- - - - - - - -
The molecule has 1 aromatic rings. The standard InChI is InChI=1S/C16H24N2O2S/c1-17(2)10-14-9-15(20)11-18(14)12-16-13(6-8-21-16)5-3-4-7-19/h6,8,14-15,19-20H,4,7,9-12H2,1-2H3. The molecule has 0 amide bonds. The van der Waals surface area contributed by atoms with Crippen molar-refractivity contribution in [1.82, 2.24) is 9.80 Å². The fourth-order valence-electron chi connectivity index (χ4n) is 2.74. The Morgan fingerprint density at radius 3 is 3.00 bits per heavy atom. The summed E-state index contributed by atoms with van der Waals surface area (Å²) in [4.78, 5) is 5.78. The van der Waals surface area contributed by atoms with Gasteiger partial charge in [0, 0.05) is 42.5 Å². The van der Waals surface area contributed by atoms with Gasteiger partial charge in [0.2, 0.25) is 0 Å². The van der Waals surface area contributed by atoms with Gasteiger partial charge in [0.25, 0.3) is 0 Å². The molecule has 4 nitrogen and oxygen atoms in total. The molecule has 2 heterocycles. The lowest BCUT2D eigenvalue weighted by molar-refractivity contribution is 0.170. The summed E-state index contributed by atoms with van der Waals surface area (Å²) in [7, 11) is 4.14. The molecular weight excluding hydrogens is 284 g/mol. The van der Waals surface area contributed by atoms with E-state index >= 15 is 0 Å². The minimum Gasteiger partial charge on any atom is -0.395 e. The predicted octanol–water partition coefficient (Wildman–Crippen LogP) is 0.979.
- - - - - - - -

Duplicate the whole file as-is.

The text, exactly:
The molecule has 1 aromatic rings. The standard InChI is InChI=1S/C16H24N2O2S/c1-17(2)10-14-9-15(20)11-18(14)12-16-13(6-8-21-16)5-3-4-7-19/h6,8,14-15,19-20H,4,7,9-12H2,1-2H3. The molecule has 0 amide bonds. The van der Waals surface area contributed by atoms with Crippen molar-refractivity contribution in [1.82, 2.24) is 9.80 Å². The fourth-order valence-electron chi connectivity index (χ4n) is 2.74. The Morgan fingerprint density at radius 3 is 3.00 bits per heavy atom. The summed E-state index contributed by atoms with van der Waals surface area (Å²) in [4.78, 5) is 5.78. The van der Waals surface area contributed by atoms with Gasteiger partial charge in [0, 0.05) is 42.5 Å². The van der Waals surface area contributed by atoms with Gasteiger partial charge in [0.2, 0.25) is 0 Å². The van der Waals surface area contributed by atoms with Gasteiger partial charge in [0.25, 0.3) is 0 Å². The molecule has 4 nitrogen and oxygen atoms in total. The molecule has 2 heterocycles. The lowest BCUT2D eigenvalue weighted by molar-refractivity contribution is 0.170. The summed E-state index contributed by atoms with van der Waals surface area (Å²) in [7, 11) is 4.14. The molecular weight excluding hydrogens is 284 g/mol. The van der Waals surface area contributed by atoms with E-state index >= 15 is 0 Å². The minimum Gasteiger partial charge on any atom is -0.395 e. The predicted octanol–water partition coefficient (Wildman–Crippen LogP) is 0.979.